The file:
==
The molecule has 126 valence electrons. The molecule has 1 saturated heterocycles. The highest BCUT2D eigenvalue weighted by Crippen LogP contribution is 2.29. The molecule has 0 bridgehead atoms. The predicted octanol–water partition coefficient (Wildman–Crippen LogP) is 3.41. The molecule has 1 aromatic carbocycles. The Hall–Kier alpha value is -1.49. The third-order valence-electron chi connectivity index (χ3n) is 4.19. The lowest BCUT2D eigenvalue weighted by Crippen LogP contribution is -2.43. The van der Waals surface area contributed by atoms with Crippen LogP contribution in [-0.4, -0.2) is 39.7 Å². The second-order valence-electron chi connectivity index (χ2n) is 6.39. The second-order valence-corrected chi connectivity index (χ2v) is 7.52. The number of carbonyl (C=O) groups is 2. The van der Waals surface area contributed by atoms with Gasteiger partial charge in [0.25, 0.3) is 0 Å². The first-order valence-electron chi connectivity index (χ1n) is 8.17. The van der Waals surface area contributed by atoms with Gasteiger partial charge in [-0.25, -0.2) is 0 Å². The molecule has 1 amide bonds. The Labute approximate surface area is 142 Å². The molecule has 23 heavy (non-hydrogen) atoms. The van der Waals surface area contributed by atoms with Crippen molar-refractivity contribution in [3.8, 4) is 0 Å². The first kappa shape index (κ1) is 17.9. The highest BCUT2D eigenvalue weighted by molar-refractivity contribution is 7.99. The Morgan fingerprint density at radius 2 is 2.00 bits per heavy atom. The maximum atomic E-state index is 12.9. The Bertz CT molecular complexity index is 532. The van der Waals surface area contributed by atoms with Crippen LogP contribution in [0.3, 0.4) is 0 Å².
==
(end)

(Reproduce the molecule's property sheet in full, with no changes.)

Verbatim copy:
The molecule has 126 valence electrons. The molecule has 1 saturated heterocycles. The highest BCUT2D eigenvalue weighted by Crippen LogP contribution is 2.29. The molecule has 0 bridgehead atoms. The predicted octanol–water partition coefficient (Wildman–Crippen LogP) is 3.41. The molecule has 1 aromatic carbocycles. The Hall–Kier alpha value is -1.49. The third-order valence-electron chi connectivity index (χ3n) is 4.19. The lowest BCUT2D eigenvalue weighted by Crippen LogP contribution is -2.43. The van der Waals surface area contributed by atoms with Crippen LogP contribution in [-0.4, -0.2) is 39.7 Å². The second-order valence-electron chi connectivity index (χ2n) is 6.39. The second-order valence-corrected chi connectivity index (χ2v) is 7.52. The number of carbonyl (C=O) groups is 2. The van der Waals surface area contributed by atoms with Gasteiger partial charge in [0.25, 0.3) is 0 Å². The first-order valence-electron chi connectivity index (χ1n) is 8.17. The van der Waals surface area contributed by atoms with Gasteiger partial charge in [-0.25, -0.2) is 0 Å². The molecule has 1 amide bonds. The Labute approximate surface area is 142 Å². The molecule has 23 heavy (non-hydrogen) atoms. The van der Waals surface area contributed by atoms with Crippen molar-refractivity contribution in [3.8, 4) is 0 Å². The first kappa shape index (κ1) is 17.9. The highest BCUT2D eigenvalue weighted by molar-refractivity contribution is 7.99. The Morgan fingerprint density at radius 2 is 2.00 bits per heavy atom. The maximum atomic E-state index is 12.9. The Bertz CT molecular complexity index is 532. The van der Waals surface area contributed by atoms with Crippen LogP contribution in [0.3, 0.4) is 0 Å².